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Warping Of Space


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I would like to know if the warping of space assumes that massive objects are "on" space instead of "in" space, if that makes any sense. If space is all around the matter, enveloping objects from all sides, how could it warp in only one direction, as depicted in most diagrams making the rounds on the web?

 

Google images

 

 

Shouldn't there be an "indentation" or a "dent" in all directions and not just at one pole?

 

And if space is indeed warped in all directions depending upon how heavy the object is, how exactly are the smaller objects "gravitationally attracted" to the bigger objects and vice versa? In other words, how exactly are they pulling/pushing one another via these "dents"?

 

Thanks,

 

K

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i think the "warp" you are referring to deals with gravity, am i correct

 

i think if you look at it in a new perspective the concept becomes a little bit different, and a little bit clearer

 

think of 3 ways something can affect the universe

 

 

Gravity

 

magnetism

 

spacetime-bend

 

1-gravity

observed effects, pulling matter together, the increased density of the matter increases the amount of matter

the field of this always points to the center of the mass in question

 

2- magnetism

observed effects, pulling other magnetic objects towards eachother, repelling other magnetic objects from another

measureable magnetic filed lines (the donut)

causes electron flow when moved across a conductor

 

3-space-time bend

observed effects, mushroom like appearance of specifically dense celestial objects, apparent time-dialation vs C (speed of light)

if

a pulsar can bend space-time by both expanding and contracting space

then

at the "stem" of the mushroom where space contracts, the light that is ejected out of the "tunnel" or new vector, is in the x-ray spectrum , where it is similar to a redshift

at the "cap" of the mushroom where space expands, even slight vector difference translates to exagerated dispersal of matter from the center point

 

so this specific type of space bend's representation should be a mushroom instead of a indention (see crab nebula)

 

questions, gravity affects matter, but does it affect space or time?

magnetism affect other magnetic objects and conductors, but does it affect space or time?

a bend in space time of this calibre, may affect space, but does it affect matter?

 

 

if, gravity is powered by time throught impetali

and if, time flows constant in this specific type of wormhole

 

then gravity and matter reamain unaffected by the bend in space time, similar to a non-magnetic, non conductive object not being affected by a magnet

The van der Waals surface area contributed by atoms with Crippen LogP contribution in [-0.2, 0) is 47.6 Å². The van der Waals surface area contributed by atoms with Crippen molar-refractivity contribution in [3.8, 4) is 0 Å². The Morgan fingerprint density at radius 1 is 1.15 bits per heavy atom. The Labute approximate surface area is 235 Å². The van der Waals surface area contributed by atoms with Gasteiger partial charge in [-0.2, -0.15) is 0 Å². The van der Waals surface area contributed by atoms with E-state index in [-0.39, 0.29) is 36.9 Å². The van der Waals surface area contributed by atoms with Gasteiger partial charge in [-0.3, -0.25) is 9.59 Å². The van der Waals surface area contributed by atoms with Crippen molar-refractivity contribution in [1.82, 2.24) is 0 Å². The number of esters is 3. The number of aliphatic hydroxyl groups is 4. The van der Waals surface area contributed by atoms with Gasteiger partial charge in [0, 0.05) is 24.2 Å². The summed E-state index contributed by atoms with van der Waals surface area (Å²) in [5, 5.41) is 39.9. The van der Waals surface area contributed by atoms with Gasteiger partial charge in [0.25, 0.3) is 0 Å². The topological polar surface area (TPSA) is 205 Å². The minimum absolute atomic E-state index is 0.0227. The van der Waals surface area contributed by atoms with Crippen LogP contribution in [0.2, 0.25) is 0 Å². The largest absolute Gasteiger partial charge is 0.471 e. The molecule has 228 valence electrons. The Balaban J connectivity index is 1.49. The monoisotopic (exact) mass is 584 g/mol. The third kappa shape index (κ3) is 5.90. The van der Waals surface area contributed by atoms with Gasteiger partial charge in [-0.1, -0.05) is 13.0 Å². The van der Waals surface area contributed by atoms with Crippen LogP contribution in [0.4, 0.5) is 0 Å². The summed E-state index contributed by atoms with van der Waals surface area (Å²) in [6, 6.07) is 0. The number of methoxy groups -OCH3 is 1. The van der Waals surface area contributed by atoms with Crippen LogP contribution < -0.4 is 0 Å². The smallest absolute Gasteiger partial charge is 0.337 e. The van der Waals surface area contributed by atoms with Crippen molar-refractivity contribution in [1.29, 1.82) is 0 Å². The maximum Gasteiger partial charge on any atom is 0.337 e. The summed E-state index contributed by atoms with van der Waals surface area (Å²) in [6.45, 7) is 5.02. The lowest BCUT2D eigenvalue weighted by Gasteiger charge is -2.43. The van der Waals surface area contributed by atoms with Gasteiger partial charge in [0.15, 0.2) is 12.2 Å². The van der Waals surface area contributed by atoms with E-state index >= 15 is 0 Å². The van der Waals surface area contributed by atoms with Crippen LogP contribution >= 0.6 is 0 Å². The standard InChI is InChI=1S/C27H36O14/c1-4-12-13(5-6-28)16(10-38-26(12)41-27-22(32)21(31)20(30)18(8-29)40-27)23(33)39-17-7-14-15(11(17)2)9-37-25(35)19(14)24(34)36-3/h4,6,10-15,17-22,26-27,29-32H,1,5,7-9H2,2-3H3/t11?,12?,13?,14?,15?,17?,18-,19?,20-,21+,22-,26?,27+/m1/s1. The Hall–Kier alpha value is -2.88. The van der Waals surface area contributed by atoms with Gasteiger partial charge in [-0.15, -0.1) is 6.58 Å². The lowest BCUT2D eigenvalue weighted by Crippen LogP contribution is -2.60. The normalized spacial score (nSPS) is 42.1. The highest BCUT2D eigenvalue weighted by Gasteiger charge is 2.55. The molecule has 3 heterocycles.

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...[word salad]...

No. If you take a moment to try to gather support for your ideas, you may find that you are less likely to post fantasy disguised as information.

 

 

K.C- your question is an important one and is evidence that you are thinking critically about common explanations. The images you linked to do indeed represent all three spatial dimensions and the temporal dimension as a two-dimensional "fabric" that is warped by mass. It is a graphic representation, not a true model, so it has limitations as do all analogies (specifically, it represents four dimensions as two). If you know someone with a trampoline, try placing two relatively free moving objects of different weight near one another. As long as one object isn't tremendously more massive than the other, you will notice that they come to rest at a point in between the two objects.

 

A similar example of the analogy's inadequecy can be observed when you look at a two dimensional representation (map) of the Earth's three dimensional curved surface. If you plot the motion of an airplane flying in a straight line between two sufficiently distant points, the plot on the map is a curve, even though the plane travels in a straight line over the ground.

 

Similarly, light and objects traveling in a straight line through space-time, in close proximity to a massive body, follow a curved path. This is a prediction made by general relativity because of the equivalence principle.

 

Please read this excellent description of how objects follow geodesic paths through "warped" space-time.

http://www.astronomynotes.com/relativity/s3.htm

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Thank you both for your responses.

 

I am not sure I understand the "curvature of space-time" concept at all. Does the testability of this concept necessarily involve expensive, time consuming, experimentation such as Gravity Probe B? Could we perhaps do something simpler, something as suggested by JMJ, only to understand the principle behind the concept (at the risk of over-simplifying, placing objects such as marbles/baseballs etc with different weights on a trampoline like material and observing the effects of curvatures by way of a simple gyroscope and extrapolating the results to ... the entire Universe?! Isn't that extreme generalization?)

 

More questions:

 

What is space curving into? More space?

 

How much matter does it take to introduce a curvature to space (I am not sure why I should consider a time dimension when understanding warped space but I will leave that discussion to another time)?

 

Presuming dark matter also affects the curvature of space (please correct me if I am wrong here), and assuming it exists everywhere including in our own solar system, how do we explain the orbital planes of the planets and the Sun (and other objects such as moons, asteroids etc) in terms of the curvature of space caused by matter in our solar system + dark matter in our solar system? Is there a good explanation as to why they are all not crashing into one another more often?